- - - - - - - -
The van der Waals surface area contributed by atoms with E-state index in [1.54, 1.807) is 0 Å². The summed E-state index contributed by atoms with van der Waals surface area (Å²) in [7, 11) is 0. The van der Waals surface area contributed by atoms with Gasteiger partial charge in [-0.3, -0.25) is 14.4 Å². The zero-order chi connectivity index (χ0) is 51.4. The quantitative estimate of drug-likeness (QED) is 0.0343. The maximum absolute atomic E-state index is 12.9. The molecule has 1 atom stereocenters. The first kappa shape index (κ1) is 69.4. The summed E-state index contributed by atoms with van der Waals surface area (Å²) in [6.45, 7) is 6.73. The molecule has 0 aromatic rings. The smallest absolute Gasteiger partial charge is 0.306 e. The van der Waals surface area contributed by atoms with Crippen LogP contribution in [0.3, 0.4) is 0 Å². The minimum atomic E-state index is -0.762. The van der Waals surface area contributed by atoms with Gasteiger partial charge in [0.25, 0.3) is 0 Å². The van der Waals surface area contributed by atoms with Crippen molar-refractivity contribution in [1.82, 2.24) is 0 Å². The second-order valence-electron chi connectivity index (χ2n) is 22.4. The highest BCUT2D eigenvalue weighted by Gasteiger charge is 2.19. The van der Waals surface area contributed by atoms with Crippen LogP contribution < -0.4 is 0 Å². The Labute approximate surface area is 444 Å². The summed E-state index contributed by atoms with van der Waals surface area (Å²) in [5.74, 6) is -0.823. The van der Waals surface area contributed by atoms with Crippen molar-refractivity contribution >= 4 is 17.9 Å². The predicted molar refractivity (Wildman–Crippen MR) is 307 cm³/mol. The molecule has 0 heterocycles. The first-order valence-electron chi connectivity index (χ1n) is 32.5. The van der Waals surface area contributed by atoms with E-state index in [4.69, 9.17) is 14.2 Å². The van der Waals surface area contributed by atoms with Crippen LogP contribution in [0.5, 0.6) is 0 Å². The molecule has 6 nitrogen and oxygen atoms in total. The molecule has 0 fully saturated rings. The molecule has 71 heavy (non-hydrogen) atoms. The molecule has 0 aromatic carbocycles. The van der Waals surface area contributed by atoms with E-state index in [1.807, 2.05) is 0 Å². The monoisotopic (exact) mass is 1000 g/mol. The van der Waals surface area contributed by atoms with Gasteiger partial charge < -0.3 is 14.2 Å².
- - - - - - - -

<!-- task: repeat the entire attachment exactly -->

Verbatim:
The van der Waals surface area contributed by atoms with E-state index in [1.54, 1.807) is 0 Å². The summed E-state index contributed by atoms with van der Waals surface area (Å²) in [7, 11) is 0. The van der Waals surface area contributed by atoms with Gasteiger partial charge in [-0.3, -0.25) is 14.4 Å². The zero-order chi connectivity index (χ0) is 51.4. The quantitative estimate of drug-likeness (QED) is 0.0343. The maximum absolute atomic E-state index is 12.9. The molecule has 1 atom stereocenters. The first kappa shape index (κ1) is 69.4. The summed E-state index contributed by atoms with van der Waals surface area (Å²) in [6.45, 7) is 6.73. The molecule has 0 aromatic rings. The smallest absolute Gasteiger partial charge is 0.306 e. The van der Waals surface area contributed by atoms with Crippen LogP contribution in [0.3, 0.4) is 0 Å². The minimum atomic E-state index is -0.762. The van der Waals surface area contributed by atoms with Gasteiger partial charge in [0.25, 0.3) is 0 Å². The van der Waals surface area contributed by atoms with Crippen molar-refractivity contribution in [1.82, 2.24) is 0 Å². The second-order valence-electron chi connectivity index (χ2n) is 22.4. The highest BCUT2D eigenvalue weighted by Gasteiger charge is 2.19. The van der Waals surface area contributed by atoms with Crippen LogP contribution < -0.4 is 0 Å². The Labute approximate surface area is 444 Å². The summed E-state index contributed by atoms with van der Waals surface area (Å²) in [5.74, 6) is -0.823. The van der Waals surface area contributed by atoms with Crippen molar-refractivity contribution >= 4 is 17.9 Å². The predicted molar refractivity (Wildman–Crippen MR) is 307 cm³/mol. The molecule has 0 heterocycles. The first-order valence-electron chi connectivity index (χ1n) is 32.5. The van der Waals surface area contributed by atoms with E-state index in [4.69, 9.17) is 14.2 Å². The van der Waals surface area contributed by atoms with Crippen LogP contribution in [0.5, 0.6) is 0 Å². The molecule has 6 nitrogen and oxygen atoms in total. The molecule has 0 fully saturated rings. The molecule has 71 heavy (non-hydrogen) atoms. The molecule has 0 aromatic carbocycles. The van der Waals surface area contributed by atoms with E-state index in [1.807, 2.05) is 0 Å². The monoisotopic (exact) mass is 1000 g/mol. The van der Waals surface area contributed by atoms with Gasteiger partial charge < -0.3 is 14.2 Å².